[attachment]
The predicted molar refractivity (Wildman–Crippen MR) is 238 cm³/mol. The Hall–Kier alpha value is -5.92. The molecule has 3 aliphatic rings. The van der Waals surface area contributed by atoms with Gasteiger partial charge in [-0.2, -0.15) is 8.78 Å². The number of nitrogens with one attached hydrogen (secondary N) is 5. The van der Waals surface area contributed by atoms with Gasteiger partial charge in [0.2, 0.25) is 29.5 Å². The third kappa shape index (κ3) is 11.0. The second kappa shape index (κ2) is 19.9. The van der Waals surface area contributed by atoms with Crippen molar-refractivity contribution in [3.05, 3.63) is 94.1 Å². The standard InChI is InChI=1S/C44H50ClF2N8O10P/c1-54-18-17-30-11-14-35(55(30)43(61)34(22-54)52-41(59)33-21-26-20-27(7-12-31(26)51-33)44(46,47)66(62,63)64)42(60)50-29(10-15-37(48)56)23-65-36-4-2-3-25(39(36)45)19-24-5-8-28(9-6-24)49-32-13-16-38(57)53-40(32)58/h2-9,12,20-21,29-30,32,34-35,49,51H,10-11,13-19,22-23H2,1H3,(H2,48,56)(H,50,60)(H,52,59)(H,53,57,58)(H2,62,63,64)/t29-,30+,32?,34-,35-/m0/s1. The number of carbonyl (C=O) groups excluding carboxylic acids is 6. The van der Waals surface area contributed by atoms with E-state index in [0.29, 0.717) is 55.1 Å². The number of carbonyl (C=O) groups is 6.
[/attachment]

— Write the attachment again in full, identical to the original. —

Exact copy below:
The predicted molar refractivity (Wildman–Crippen MR) is 238 cm³/mol. The Hall–Kier alpha value is -5.92. The molecule has 3 aliphatic rings. The van der Waals surface area contributed by atoms with Gasteiger partial charge in [-0.2, -0.15) is 8.78 Å². The number of nitrogens with one attached hydrogen (secondary N) is 5. The van der Waals surface area contributed by atoms with Gasteiger partial charge in [0.2, 0.25) is 29.5 Å². The third kappa shape index (κ3) is 11.0. The second kappa shape index (κ2) is 19.9. The van der Waals surface area contributed by atoms with Crippen molar-refractivity contribution in [3.05, 3.63) is 94.1 Å². The standard InChI is InChI=1S/C44H50ClF2N8O10P/c1-54-18-17-30-11-14-35(55(30)43(61)34(22-54)52-41(59)33-21-26-20-27(7-12-31(26)51-33)44(46,47)66(62,63)64)42(60)50-29(10-15-37(48)56)23-65-36-4-2-3-25(39(36)45)19-24-5-8-28(9-6-24)49-32-13-16-38(57)53-40(32)58/h2-9,12,20-21,29-30,32,34-35,49,51H,10-11,13-19,22-23H2,1H3,(H2,48,56)(H,50,60)(H,52,59)(H,53,57,58)(H2,62,63,64)/t29-,30+,32?,34-,35-/m0/s1. The number of carbonyl (C=O) groups excluding carboxylic acids is 6. The van der Waals surface area contributed by atoms with E-state index in [0.29, 0.717) is 55.1 Å². The number of carbonyl (C=O) groups is 6.